Why is it reasonable to believe that Krishna exists? Quite simply because it’s true that he exists. Here’s my argument. Premise one: It’s reasonable to believe that which is true. Premise two: It’s true that Krishna exists. Conclusion: Therefore, it’s reasonable to believe that Krishna exists. I say it’s true that Krishna exists; therefore, it is true that Krishna exists. My argument is sound, and the debate is over.
Why is it reasonable to believe that Osiris, god of the afterlife, exists? Quite simply because it’s true that he exists. Here’s my argument. Premise one: It’s reasonable to believe that which is true. Premise two: It’s true that Osiris, god of the afterlife, exists. Conclusion: Therefore, it’s reasonable to believe that Osiris, god of the afterlife, exists. I say it’s true that Osiris, god of the afterlife, exists; therefore, it is true that Osiris, god of the afterlife, exists. My argument is sound, and the debate is over.
Me a third time:
Why is it reasonable to believe that Hammy, Our Heavenly Lord of the Lunch, exists? Quite simply because it’s true that he exists. Here’s my argument. Premise one: It’s reasonable to believe that which is true. Premise two: It’s true that Hammy, Our Heavenly Lord of the Lunch, exists. Conclusion: Therefore, it’s reasonable to believe that Hammy, Our Heavenly Lord of the Lunch, exists. I say it’s true that Hammy, Our Heavenly Lord of the Lunch, exists; therefore, it is true that Hammy, Our Heavenly Lord of the Lunch, exists. My argument is sound, and the debate is over.
As easily as Bruggencate worked out the problem of God for us, I just singlehandedly willed into existence two gods and created a whole new one. Hey, this creating gods thing is kind of fun! Maybe I’ll make some more gods tomorrow. For now, let’s all offer up some prayers to Hammy, Our Heavenly Lord of the Lunch, and a new god I just felt like inventing 30 seconds ago, all hail Cutletzimasha, Almighty Ruler of the Roast. Do you dare doubt the existence of Cutletzimasha? If so, this should clear it up for you:
Why is it reasonable to believe that Cutletzimasha, Almighty Ruler of the Roast, exists? Quite simply because it’s true that he exists. Here’s my argument. Premise one: It’s reasonable to believe that which is true. Premise two: It’s true that Cutletzimasha, Almighty Ruler of the Roast, exists. Conclusion: Therefore, it’s reasonable to believe that Cutletzimasha, Almighty Ruler of the Roast, exists. I say it’s true that Cutletzimasha, Almighty Ruler of the Roast, exists; therefore, it is true that Cutletzimasha, Almighty Ruler of the Roast, exists. My argument is sound, and the debate is over.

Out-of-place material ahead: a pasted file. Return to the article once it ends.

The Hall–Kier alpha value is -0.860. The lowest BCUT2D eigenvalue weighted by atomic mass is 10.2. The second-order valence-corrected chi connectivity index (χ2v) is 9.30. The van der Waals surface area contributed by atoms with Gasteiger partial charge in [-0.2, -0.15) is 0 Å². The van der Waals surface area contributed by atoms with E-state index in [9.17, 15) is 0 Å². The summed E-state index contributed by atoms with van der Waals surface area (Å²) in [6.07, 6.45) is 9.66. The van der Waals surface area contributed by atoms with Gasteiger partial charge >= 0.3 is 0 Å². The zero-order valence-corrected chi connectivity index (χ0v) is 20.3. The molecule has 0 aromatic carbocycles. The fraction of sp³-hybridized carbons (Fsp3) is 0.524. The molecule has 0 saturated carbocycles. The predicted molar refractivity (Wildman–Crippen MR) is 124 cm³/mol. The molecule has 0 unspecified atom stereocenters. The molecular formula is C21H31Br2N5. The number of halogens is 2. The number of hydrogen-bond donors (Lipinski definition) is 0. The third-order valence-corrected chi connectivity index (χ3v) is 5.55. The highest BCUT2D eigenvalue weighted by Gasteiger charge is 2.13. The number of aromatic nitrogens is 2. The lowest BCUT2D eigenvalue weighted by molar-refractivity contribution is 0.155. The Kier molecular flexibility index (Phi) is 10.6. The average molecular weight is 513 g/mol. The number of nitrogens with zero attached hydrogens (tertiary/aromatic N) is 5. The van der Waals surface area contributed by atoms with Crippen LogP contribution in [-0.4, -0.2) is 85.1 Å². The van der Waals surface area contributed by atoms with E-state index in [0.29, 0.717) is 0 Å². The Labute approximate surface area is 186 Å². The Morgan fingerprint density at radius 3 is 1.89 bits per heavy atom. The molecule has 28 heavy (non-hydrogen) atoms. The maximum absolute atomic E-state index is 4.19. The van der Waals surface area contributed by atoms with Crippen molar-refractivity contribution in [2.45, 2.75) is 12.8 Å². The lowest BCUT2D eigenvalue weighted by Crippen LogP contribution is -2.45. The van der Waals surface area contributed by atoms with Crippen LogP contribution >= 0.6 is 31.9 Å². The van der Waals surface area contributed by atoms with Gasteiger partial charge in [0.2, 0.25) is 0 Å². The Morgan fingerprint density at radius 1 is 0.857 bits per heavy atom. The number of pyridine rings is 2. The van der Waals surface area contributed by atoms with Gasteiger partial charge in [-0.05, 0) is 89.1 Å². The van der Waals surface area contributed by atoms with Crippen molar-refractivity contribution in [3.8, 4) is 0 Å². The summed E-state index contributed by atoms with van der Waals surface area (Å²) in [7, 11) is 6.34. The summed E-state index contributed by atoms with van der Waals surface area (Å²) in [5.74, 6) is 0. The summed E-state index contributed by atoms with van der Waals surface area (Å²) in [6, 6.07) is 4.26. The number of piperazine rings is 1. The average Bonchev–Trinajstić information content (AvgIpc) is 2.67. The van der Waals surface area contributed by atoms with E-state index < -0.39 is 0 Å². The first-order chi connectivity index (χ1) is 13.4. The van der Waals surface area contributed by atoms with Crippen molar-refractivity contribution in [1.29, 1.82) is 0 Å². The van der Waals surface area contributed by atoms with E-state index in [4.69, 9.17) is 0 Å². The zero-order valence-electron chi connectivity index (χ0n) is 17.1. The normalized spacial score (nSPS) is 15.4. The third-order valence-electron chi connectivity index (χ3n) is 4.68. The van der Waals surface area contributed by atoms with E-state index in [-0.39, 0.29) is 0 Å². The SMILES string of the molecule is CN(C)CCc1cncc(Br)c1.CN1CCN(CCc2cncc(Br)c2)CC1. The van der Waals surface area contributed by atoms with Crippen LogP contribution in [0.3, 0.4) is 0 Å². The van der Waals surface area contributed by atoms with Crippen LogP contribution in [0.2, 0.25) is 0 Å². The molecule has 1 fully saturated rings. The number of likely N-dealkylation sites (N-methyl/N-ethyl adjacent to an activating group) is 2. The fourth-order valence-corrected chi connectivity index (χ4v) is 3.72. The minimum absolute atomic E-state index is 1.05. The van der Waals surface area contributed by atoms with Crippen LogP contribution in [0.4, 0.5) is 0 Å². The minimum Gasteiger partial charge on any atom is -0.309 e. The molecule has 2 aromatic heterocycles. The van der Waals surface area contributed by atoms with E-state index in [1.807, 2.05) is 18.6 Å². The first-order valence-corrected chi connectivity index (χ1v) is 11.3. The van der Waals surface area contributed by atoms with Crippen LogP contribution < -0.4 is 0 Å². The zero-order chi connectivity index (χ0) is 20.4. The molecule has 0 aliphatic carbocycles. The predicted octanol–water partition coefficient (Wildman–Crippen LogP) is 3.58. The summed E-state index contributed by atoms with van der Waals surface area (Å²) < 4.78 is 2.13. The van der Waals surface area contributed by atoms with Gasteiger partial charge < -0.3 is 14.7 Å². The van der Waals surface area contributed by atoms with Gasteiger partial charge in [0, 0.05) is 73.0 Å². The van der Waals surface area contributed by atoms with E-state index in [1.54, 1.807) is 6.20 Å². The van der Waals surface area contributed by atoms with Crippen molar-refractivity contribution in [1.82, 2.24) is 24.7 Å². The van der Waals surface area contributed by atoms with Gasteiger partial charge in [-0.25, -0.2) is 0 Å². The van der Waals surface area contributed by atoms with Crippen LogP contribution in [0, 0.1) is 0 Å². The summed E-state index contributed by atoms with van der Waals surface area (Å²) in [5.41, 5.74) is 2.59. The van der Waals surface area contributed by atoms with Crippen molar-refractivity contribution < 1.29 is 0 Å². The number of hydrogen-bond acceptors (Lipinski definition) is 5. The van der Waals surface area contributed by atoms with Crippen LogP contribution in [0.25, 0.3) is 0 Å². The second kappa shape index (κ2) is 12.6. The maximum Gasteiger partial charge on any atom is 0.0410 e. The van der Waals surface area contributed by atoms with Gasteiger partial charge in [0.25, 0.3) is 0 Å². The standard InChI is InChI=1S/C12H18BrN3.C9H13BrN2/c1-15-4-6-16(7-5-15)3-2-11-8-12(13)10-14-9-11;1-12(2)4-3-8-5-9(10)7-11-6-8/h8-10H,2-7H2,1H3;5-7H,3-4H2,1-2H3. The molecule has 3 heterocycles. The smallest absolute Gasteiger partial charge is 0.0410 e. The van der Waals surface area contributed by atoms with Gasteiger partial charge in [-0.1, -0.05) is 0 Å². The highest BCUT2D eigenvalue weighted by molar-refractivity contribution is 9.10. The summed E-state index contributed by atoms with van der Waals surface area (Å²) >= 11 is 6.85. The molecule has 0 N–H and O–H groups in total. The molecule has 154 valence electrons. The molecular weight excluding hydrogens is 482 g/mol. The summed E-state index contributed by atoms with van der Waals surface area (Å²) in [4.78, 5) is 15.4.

My work here is done.
If I have told you earthly things and you do not believe, how will you believe if I tell you heavenly things? No one has ascended to heaven but He who came down from heaven, that is, the Son of Man who is in heaven. And as Moses lifted up the serpent in the wilderness, even so must the Son of Man be lifted up, that whoever believes in Him should not perish but have eternal life. For God so loved the world that He gave His only begotten Son, that whoever believes in Him should not perish but have everlasting life. For God did not send His Son into the world to condemn the world, but that the world through Him might be saved. − John 3:12-16, NKJV
Note: I am remiss to even add this disclaimer − and don’t plan on doing it in the future − but to my dismay some Christians have actually made the claim that since I sometimes speak about God as if he is real for the sake of argument, I must subconsciously or otherwise actually believe that he does exist. In this post, as in any other on the topic of religion, I am speaking about God as a character in the Bible and considering the implications if certain parts of Christianity are actually true, again, for the sake of argument.
Now, with that out of the way, a few days ago I heard a Christmas commercial on the radio from a church, and a man said something to the effect of, “God loved us so much that he was willing to sacrifice his son,” which is basically a paraphrase of John 3:16.
This got me thinking about the first part of one of the most often-quoted versus in the Bible: “For God so loved the world.” Let’s stop there and go back way before any events of the Bible allegedly took place. Let’s go back to before the beginning when this almighty god was first hatching his plan to create a world, inhabit it with animals and conscious beings that would later be called man and woman.
How much did God really love the world? A quick revisiting of the story will show that either a) not all that much and quite possibly the converse of that or b) he had good intentions that somehow went awry as soon as the serpent showed up in the garden, an option that itself belies the very nature of an all-knowing, all-powerful God.